He may no longer wear the red of Manchester United, but the reports emanating from Sky Sports today that Ji-Sung Park is contemplating retirement were still a relative bombshell on the Republik of Mancunia.
The rumours come barely a week since another ex-red, Michael Owen, announced he had no further ambition to prolong his playing career.
Moving to a team facing relegation directly in front of them was always going to be an alien experience and a challenge even for Park, a man who for so long has been accustomed to having gold around his neck and silver in his hands.
He has struggled for form and fitness, since he was signed by ex-Red Mark Hughes, who subsequently went on to lose his job and Park has not really had a sniff under Harry Redknapp.
The rumour of Park’s potential final bows came from his father, who had the following to say on his son’s predicament: “Nobody knows the future; maybe he could play one more year with a new team after next season. But I think he has made his mind up to retire. He thinks he’s played enough.”
“He’s never had times like this with PSV Eindhoven or Manchester United. My son has had difficult times at QPR this season; it was a new experience to him.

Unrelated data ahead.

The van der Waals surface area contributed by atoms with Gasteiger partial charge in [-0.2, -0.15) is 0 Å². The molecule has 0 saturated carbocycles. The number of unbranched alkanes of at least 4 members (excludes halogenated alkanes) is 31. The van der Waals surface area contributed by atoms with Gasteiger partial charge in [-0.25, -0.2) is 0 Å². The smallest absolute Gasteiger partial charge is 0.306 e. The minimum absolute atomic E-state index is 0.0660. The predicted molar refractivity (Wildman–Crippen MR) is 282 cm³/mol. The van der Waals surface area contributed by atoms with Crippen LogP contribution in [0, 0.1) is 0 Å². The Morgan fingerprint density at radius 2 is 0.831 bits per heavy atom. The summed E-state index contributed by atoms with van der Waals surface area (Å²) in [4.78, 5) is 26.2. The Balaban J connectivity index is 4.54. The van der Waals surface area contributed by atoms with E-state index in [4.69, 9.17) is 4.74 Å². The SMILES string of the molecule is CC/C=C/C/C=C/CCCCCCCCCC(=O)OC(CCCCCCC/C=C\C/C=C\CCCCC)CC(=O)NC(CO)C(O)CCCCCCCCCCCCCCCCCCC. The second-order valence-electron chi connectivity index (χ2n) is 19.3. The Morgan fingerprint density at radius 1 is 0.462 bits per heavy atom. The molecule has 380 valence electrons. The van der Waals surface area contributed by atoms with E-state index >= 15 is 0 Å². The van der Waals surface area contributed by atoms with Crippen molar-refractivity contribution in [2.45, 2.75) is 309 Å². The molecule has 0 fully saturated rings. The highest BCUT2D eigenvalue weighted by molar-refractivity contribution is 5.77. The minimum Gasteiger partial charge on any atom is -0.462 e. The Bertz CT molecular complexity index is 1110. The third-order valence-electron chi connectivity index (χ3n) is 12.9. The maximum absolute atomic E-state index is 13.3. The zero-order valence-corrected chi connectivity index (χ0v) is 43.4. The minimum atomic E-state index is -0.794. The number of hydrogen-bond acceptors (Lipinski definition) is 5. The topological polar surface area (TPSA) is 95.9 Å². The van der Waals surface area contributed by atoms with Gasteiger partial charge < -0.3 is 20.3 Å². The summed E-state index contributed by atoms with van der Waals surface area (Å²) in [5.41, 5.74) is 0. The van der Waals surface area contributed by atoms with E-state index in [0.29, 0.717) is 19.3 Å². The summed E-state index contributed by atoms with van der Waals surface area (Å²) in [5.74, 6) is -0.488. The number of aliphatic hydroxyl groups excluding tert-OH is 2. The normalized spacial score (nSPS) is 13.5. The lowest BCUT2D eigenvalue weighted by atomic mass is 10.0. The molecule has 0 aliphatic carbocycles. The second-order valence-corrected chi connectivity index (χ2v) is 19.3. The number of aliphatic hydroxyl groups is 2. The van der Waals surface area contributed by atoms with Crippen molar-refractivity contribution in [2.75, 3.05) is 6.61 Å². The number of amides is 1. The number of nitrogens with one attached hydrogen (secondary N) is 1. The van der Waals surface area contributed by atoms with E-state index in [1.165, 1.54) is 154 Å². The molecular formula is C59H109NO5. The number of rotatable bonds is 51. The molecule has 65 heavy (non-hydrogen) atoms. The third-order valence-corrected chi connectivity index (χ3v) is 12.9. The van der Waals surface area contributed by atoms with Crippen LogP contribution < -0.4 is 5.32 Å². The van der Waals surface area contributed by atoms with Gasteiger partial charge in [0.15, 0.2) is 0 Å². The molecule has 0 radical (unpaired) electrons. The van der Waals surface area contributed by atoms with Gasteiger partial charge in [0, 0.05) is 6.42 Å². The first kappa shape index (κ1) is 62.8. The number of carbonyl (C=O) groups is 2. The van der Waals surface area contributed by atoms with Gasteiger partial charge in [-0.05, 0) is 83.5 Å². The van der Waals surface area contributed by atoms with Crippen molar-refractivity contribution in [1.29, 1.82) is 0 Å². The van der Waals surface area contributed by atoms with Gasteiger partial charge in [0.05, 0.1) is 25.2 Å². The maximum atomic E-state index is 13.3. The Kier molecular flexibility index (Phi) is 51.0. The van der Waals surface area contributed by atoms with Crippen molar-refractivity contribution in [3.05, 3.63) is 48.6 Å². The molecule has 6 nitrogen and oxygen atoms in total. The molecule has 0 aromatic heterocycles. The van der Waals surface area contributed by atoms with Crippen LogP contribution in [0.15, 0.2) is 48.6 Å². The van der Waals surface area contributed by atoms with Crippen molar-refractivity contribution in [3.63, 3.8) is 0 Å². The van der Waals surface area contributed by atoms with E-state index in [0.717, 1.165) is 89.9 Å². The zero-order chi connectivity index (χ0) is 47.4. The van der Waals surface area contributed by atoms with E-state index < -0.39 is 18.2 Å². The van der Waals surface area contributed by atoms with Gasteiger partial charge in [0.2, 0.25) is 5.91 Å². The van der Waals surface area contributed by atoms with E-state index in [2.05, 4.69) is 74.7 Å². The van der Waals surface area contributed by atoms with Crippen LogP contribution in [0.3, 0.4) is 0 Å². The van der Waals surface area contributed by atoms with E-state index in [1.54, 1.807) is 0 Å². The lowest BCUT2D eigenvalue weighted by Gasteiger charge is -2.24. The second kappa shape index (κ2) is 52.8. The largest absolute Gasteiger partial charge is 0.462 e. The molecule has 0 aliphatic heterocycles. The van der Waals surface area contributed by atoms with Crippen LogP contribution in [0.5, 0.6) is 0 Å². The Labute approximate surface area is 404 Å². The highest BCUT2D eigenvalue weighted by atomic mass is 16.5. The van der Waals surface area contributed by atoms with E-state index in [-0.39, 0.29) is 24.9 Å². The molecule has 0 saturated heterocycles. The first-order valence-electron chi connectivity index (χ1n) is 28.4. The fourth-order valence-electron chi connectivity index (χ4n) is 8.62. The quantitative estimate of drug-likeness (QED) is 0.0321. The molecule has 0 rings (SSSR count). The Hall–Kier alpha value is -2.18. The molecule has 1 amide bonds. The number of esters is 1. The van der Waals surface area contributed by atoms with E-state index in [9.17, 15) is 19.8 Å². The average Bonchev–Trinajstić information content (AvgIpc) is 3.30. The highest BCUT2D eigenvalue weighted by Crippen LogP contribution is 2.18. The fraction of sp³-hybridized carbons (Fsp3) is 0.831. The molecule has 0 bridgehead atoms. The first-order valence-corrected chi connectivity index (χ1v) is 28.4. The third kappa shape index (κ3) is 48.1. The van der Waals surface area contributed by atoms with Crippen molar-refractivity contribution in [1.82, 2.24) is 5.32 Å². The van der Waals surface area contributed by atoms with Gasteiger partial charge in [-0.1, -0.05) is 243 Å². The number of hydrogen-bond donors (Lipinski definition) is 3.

“Ji-sung said it’s difficult to keep his feel for the game as his playing time is inconsistent, but he doesn’t have any hard feelings.”
It is somewhat bewildering and staggering that a man of Park’s calibre and experience cannot hold down a regular place in a team stricken by poor results. In times like that, surely a team would give life and limb to have ‘big-game players’ (the tag that Park was associated with during his time at United).
Park played 205 times for United scoring 27 times. He can boast collecting 8 major honours in his career, yet that is not good enough for a team in a relegation dogfight?
Aside from the fact that Park hasn’t had a consistent run of games in London, what is equally surprising is he wants to quit the game altogether rather than seek pastures new. Rio Ferdinand christened the Korean as ‘three-lung Park’ due to his extraordinary stamina, dedication to fitness and seemingly relentless energy bursts. He is only 32, which for a midfielder is not necessarily ‘over the hill’- you only have to look at our very own masters Giggs and Scholes are examples of sustained longevity at the highest level.
Surely there would be no shortage of takers for a man of proven heritage whose stock should still be high despite the turmoil post-United.
Whether he has lost the appetite or feels he can no longer achieve what he wants to, we can only speculate.
Seemingly, the theory that the only way after United is down has reared its head once again.
If Park is packing it in for good, we at Stretty News wish him all the best in his future endeavours.